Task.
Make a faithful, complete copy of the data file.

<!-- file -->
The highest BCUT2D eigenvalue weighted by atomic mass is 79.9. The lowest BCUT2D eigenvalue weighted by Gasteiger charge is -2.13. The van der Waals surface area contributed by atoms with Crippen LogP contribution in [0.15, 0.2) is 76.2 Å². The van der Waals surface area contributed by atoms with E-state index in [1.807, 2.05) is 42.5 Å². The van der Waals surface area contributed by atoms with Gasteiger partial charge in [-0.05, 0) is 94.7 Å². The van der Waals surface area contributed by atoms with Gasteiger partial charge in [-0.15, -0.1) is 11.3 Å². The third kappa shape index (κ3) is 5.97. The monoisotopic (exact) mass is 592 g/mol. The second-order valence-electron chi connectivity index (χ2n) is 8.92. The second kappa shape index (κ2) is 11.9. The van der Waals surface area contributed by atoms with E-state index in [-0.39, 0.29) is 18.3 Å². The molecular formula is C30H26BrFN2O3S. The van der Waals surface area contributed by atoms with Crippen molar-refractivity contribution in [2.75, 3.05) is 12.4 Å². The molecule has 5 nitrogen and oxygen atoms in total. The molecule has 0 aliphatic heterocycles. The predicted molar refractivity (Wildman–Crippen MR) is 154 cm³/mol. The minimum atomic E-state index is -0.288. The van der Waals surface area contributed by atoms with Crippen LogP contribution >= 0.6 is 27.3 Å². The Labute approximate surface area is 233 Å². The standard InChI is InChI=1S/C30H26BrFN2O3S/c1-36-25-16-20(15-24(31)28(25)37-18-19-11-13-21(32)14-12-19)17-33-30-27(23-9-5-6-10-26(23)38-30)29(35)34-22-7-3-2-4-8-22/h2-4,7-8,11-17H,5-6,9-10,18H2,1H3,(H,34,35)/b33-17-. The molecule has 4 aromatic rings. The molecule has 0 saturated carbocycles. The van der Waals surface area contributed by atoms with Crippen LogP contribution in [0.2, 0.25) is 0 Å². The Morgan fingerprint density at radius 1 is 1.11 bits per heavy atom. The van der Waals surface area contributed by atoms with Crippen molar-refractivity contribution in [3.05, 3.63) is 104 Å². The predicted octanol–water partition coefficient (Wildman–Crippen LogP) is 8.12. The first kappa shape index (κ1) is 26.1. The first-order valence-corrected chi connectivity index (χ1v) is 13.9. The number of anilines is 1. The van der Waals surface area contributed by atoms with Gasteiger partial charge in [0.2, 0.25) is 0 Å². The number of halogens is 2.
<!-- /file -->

The highest BCUT2D eigenvalue weighted by atomic mass is 79.9. The lowest BCUT2D eigenvalue weighted by Gasteiger charge is -2.13. The van der Waals surface area contributed by atoms with Crippen LogP contribution in [0.15, 0.2) is 76.2 Å². The van der Waals surface area contributed by atoms with E-state index in [1.807, 2.05) is 42.5 Å². The van der Waals surface area contributed by atoms with Gasteiger partial charge in [-0.05, 0) is 94.7 Å². The van der Waals surface area contributed by atoms with Gasteiger partial charge in [-0.15, -0.1) is 11.3 Å². The third kappa shape index (κ3) is 5.97. The monoisotopic (exact) mass is 592 g/mol. The second-order valence-electron chi connectivity index (χ2n) is 8.92. The second kappa shape index (κ2) is 11.9. The van der Waals surface area contributed by atoms with E-state index in [-0.39, 0.29) is 18.3 Å². The molecular formula is C30H26BrFN2O3S. The van der Waals surface area contributed by atoms with Crippen molar-refractivity contribution in [2.75, 3.05) is 12.4 Å². The molecule has 5 nitrogen and oxygen atoms in total. The molecule has 0 aliphatic heterocycles. The predicted molar refractivity (Wildman–Crippen MR) is 154 cm³/mol. The minimum atomic E-state index is -0.288. The van der Waals surface area contributed by atoms with Crippen LogP contribution >= 0.6 is 27.3 Å². The Labute approximate surface area is 233 Å². The standard InChI is InChI=1S/C30H26BrFN2O3S/c1-36-25-16-20(15-24(31)28(25)37-18-19-11-13-21(32)14-12-19)17-33-30-27(23-9-5-6-10-26(23)38-30)29(35)34-22-7-3-2-4-8-22/h2-4,7-8,11-17H,5-6,9-10,18H2,1H3,(H,34,35)/b33-17-. The molecule has 4 aromatic rings. The molecule has 0 saturated carbocycles. The van der Waals surface area contributed by atoms with Crippen LogP contribution in [0.2, 0.25) is 0 Å². The Morgan fingerprint density at radius 1 is 1.11 bits per heavy atom. The van der Waals surface area contributed by atoms with Crippen molar-refractivity contribution in [3.05, 3.63) is 104 Å². The predicted octanol–water partition coefficient (Wildman–Crippen LogP) is 8.12. The first kappa shape index (κ1) is 26.1. The first-order valence-corrected chi connectivity index (χ1v) is 13.9. The number of anilines is 1. The van der Waals surface area contributed by atoms with Gasteiger partial charge in [0.2, 0.25) is 0 Å². The number of halogens is 2.